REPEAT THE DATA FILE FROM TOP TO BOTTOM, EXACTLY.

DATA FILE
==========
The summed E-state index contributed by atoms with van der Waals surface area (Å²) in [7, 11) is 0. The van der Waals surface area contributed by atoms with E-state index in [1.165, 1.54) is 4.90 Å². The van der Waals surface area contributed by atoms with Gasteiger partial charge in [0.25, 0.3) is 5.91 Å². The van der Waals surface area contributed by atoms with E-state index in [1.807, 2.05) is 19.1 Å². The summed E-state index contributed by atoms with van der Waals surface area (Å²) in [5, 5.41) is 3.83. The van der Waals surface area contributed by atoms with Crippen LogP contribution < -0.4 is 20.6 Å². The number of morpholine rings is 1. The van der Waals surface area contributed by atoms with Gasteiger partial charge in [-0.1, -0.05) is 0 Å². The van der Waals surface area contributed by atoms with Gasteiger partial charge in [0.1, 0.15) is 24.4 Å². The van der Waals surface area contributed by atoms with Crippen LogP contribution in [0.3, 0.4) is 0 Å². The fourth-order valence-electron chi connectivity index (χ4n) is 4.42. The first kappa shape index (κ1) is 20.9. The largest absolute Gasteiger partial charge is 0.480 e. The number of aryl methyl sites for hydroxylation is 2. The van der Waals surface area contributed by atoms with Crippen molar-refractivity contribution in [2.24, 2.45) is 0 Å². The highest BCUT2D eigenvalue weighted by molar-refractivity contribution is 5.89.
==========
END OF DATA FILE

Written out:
The summed E-state index contributed by atoms with van der Waals surface area (Å²) in [7, 11) is 0. The van der Waals surface area contributed by atoms with E-state index in [1.165, 1.54) is 4.90 Å². The van der Waals surface area contributed by atoms with Gasteiger partial charge in [0.25, 0.3) is 5.91 Å². The van der Waals surface area contributed by atoms with E-state index in [1.807, 2.05) is 19.1 Å². The summed E-state index contributed by atoms with van der Waals surface area (Å²) in [5, 5.41) is 3.83. The van der Waals surface area contributed by atoms with Crippen LogP contribution < -0.4 is 20.6 Å². The number of morpholine rings is 1. The van der Waals surface area contributed by atoms with Gasteiger partial charge in [-0.1, -0.05) is 0 Å². The van der Waals surface area contributed by atoms with Gasteiger partial charge in [0.1, 0.15) is 24.4 Å². The van der Waals surface area contributed by atoms with Crippen LogP contribution in [0.3, 0.4) is 0 Å². The fourth-order valence-electron chi connectivity index (χ4n) is 4.42. The first kappa shape index (κ1) is 20.9. The largest absolute Gasteiger partial charge is 0.480 e. The number of aryl methyl sites for hydroxylation is 2. The van der Waals surface area contributed by atoms with Crippen molar-refractivity contribution in [2.24, 2.45) is 0 Å². The highest BCUT2D eigenvalue weighted by molar-refractivity contribution is 5.89.